(151g) Modeling the Influence of Cyclodextrins on Oral Absorption of Saltform Drug in Immediate and Controlled Release Delivery

Authors: 
Gamsiz, E. D. - Presenter, Northeastern University
Carrier, R. L. - Presenter, Northeastern University


Increasing interest in the delivery of drugs with poor bioavailability has caused significant achievements in drug delivery technologies such as cyclodextrins, lipid-based systems, and polymers. Low absorption of an orally dosed drug through the intestinal membrane is one of the important factors causing poor bioavailability. Percent absorption in the gastrointestinal (GI) tract depends on orally dosed drug dissolution, precipitation and permeation through the intestinal membrane. Predicting the influence of a drug delivery technology on these processes and on drug absorption can be very beneficial in formulation design. This can be accomplished via the development of models of the intestinal drug delivery system with mathematical expressions for the key processes that incorporate parameters representing physical and chemical properties of the drug to be delivered, the drug delivery device, and the intestinal environment.

Cyclodextrins (CD) are cyclic oligosaccharides which are known to help dissolution kinetics of insoluble drugs by forming inclusion complexes. There are many studies showing the enhancement of oral bioavailability by complexation between CD and drug as well as the failure of CD to enhance oral bioavailability [1]. There is often incomplete understanding what physical and chemical properties of drug and drug delivery technology have the greatest effect on drug bioavailability.

A model was developed to understand the ability of CD to enhance oral absorption of insoluble drugs. Since many drugs are formulated with saltforms of active compounds, the model was designed to predict the influence of CD dosed with saltform of the drug as a physical mixture. The model includes mathematical expressions for dissolution, absorption and precipitation of saltform drug administered as a physical mixture with CD. The dissolution expression is based on the Noyes-Whitney equation considering an unstirred boundary layer around the dissolving particle and the flux of free drug as well as complexed drug from the dissolving particle. Precipitation is explained in two stages with two different expressions: nucleus growth and precipitation. Absorption is considered as a first order process which is proportional to free drug concentration in the intestinal lumen. Complexation of drug and CD is assumed to be in equilibrium. The model was designed for immediate release (IR) as well as controlled release (CR) in which the solid drug is introduced to the intestinal environment in equal amounts over the release time.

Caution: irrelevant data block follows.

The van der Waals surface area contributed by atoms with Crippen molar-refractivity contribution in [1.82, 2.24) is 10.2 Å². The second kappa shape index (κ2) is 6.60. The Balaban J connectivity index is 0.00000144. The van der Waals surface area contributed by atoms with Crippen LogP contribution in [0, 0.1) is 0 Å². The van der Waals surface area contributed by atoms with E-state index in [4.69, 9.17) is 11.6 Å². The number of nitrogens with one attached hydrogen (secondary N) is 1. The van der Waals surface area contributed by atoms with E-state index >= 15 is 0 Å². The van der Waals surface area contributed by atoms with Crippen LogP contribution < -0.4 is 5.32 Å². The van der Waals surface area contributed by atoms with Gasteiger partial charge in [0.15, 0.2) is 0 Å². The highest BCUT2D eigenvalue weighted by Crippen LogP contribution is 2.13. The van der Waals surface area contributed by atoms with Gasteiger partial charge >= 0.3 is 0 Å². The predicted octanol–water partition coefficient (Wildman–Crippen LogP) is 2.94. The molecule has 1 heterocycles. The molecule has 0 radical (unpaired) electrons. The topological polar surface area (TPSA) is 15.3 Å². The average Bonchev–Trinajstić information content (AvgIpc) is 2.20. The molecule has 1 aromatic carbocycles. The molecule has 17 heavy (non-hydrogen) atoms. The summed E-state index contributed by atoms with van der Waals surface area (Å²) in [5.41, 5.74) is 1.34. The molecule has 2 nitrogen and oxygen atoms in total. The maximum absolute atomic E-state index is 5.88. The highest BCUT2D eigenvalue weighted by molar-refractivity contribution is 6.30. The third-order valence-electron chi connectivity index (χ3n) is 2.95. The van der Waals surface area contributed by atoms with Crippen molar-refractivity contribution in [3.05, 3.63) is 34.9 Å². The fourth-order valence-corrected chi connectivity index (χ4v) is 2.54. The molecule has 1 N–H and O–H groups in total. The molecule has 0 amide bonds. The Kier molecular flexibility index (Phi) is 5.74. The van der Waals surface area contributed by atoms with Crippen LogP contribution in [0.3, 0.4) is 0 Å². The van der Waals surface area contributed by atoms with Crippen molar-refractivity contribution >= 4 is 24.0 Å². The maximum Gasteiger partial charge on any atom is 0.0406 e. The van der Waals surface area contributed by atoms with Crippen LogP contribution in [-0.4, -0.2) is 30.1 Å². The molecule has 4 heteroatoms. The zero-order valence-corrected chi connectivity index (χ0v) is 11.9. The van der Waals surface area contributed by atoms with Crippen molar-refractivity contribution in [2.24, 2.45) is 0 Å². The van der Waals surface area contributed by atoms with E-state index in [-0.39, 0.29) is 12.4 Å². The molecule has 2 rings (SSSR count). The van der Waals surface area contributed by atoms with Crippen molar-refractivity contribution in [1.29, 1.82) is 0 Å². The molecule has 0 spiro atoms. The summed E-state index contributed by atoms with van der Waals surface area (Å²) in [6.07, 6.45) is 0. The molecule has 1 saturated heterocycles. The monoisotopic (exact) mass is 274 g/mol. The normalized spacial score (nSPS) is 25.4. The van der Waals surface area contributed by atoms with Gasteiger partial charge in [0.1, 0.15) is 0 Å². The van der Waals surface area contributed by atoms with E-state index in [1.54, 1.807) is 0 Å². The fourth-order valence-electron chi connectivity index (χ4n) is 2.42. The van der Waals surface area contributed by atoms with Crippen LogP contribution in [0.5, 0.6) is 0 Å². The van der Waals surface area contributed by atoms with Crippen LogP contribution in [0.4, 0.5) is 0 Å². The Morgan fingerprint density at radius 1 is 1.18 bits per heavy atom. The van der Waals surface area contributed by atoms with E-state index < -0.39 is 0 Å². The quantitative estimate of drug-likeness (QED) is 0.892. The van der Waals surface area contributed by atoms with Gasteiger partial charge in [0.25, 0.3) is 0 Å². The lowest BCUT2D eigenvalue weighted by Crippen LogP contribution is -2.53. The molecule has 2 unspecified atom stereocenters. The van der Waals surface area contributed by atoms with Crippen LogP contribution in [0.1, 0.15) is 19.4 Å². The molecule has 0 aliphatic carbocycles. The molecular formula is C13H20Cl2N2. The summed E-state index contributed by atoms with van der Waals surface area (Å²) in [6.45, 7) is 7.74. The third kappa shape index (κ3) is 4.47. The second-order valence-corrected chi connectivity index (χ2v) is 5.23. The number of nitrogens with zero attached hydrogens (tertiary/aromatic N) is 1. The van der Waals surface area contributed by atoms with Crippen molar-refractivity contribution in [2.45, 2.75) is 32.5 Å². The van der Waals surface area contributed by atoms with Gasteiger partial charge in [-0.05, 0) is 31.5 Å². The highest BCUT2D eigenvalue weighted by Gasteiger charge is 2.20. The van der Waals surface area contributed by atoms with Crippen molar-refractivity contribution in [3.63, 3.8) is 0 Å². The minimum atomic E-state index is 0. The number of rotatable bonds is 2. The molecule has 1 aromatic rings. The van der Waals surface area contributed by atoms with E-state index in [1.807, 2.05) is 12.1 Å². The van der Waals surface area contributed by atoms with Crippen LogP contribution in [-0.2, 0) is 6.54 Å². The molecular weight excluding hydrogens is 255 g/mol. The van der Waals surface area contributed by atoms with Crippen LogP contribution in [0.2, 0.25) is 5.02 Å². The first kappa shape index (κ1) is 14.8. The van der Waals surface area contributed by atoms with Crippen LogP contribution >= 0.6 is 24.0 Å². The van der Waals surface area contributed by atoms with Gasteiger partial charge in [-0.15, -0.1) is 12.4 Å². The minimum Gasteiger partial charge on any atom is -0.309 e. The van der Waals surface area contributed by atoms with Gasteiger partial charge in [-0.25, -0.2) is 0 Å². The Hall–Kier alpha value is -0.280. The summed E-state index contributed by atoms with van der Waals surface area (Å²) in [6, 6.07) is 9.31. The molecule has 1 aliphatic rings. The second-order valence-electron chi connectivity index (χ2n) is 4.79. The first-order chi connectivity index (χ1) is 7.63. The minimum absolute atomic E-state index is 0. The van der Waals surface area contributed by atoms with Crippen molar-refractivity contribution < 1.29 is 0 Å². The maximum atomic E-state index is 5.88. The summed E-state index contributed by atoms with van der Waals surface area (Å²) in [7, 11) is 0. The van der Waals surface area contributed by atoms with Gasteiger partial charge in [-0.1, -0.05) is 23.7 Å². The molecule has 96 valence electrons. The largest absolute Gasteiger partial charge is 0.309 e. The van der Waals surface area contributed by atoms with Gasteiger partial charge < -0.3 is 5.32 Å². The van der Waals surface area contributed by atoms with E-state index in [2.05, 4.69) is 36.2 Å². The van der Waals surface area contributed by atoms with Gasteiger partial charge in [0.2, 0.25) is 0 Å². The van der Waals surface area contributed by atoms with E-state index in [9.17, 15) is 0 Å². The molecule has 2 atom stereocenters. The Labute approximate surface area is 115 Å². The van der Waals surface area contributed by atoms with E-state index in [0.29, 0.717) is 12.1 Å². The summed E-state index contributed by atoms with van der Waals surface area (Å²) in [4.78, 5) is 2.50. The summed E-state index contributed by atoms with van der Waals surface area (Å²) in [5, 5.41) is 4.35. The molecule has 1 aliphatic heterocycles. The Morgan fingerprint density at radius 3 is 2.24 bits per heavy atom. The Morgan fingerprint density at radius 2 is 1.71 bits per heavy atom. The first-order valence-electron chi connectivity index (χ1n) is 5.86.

The mathematical expressions were incorporated into MATLAB® and the data obtained from the simulations were analyzed by a statistical program, JMP®. Model inputs include the properties of drug (solubility, molecular weight, diffusivity, pKa), drug delivery technology (dose, CD to drug ratio, release time), the biological environment (pH, permeability, GI tract volume) and CD (binding constant, dose, molecular weight, diffusivity). Model output includes the concentrations of all species (drug and CD) in solution as well as dissolution, absorption and precipitation rates as a function of time. Simulation results obtained for 12 hours post-dosing for both CR and IR cases showed different trends depending on key parameter values. For CR, the percent dose absorption is over 70% and higher than for IR in general for the parameters studied. However, CD has negative effects on absorption of drug in CR formulation by decreasing free drug concentration via complexation. It was also seen that CD increases drug absorption in IR case by decreasing precipitation kinetics. Precipitation may occur during the passage of saltform drug through the GI tract. Experimental validations are in progress. Simulation results show the utility of modeling the ability of CDs to influence absorption for rational dosage form design for both IR and CR.

1. V.J. Stella, R.A. Rajewski. Cyclodextrins:Their future in drug formulation and delivery. Pharm. Res. 14:556-565 (1997).